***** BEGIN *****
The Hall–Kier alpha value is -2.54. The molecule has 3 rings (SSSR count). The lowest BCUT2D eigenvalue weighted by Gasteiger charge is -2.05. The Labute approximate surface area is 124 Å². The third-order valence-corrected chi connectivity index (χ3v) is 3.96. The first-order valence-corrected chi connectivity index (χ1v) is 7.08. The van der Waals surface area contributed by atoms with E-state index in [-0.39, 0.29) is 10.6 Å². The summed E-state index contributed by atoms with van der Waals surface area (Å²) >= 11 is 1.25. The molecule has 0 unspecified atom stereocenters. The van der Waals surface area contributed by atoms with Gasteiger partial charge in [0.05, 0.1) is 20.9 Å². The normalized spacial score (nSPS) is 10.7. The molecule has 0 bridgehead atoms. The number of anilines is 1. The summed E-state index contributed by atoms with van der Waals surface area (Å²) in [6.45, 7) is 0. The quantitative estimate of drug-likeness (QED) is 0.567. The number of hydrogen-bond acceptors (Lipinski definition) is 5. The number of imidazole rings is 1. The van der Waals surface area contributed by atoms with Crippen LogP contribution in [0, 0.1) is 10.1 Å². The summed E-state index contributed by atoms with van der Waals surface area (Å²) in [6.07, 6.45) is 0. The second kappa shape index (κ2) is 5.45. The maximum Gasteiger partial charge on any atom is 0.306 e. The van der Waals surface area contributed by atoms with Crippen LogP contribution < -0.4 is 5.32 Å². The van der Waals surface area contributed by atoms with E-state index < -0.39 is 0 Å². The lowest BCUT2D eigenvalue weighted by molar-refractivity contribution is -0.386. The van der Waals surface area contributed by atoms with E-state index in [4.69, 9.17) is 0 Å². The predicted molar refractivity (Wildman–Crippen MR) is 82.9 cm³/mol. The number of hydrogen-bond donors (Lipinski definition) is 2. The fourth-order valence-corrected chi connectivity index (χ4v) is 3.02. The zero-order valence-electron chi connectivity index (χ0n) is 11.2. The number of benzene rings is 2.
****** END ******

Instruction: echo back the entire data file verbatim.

The Hall–Kier alpha value is -2.54. The molecule has 3 rings (SSSR count). The lowest BCUT2D eigenvalue weighted by Gasteiger charge is -2.05. The Labute approximate surface area is 124 Å². The third-order valence-corrected chi connectivity index (χ3v) is 3.96. The first-order valence-corrected chi connectivity index (χ1v) is 7.08. The van der Waals surface area contributed by atoms with E-state index in [-0.39, 0.29) is 10.6 Å². The summed E-state index contributed by atoms with van der Waals surface area (Å²) >= 11 is 1.25. The molecule has 0 unspecified atom stereocenters. The van der Waals surface area contributed by atoms with Gasteiger partial charge in [0.05, 0.1) is 20.9 Å². The normalized spacial score (nSPS) is 10.7. The molecule has 0 bridgehead atoms. The number of anilines is 1. The summed E-state index contributed by atoms with van der Waals surface area (Å²) in [6.45, 7) is 0. The quantitative estimate of drug-likeness (QED) is 0.567. The number of hydrogen-bond acceptors (Lipinski definition) is 5. The number of imidazole rings is 1. The van der Waals surface area contributed by atoms with Crippen LogP contribution in [0, 0.1) is 10.1 Å². The summed E-state index contributed by atoms with van der Waals surface area (Å²) in [6.07, 6.45) is 0. The second kappa shape index (κ2) is 5.45. The maximum Gasteiger partial charge on any atom is 0.306 e. The van der Waals surface area contributed by atoms with Crippen LogP contribution < -0.4 is 5.32 Å². The van der Waals surface area contributed by atoms with E-state index < -0.39 is 0 Å². The lowest BCUT2D eigenvalue weighted by molar-refractivity contribution is -0.386. The van der Waals surface area contributed by atoms with E-state index in [4.69, 9.17) is 0 Å². The predicted molar refractivity (Wildman–Crippen MR) is 82.9 cm³/mol. The number of hydrogen-bond donors (Lipinski definition) is 2. The fourth-order valence-corrected chi connectivity index (χ4v) is 3.02. The zero-order valence-electron chi connectivity index (χ0n) is 11.2. The number of benzene rings is 2.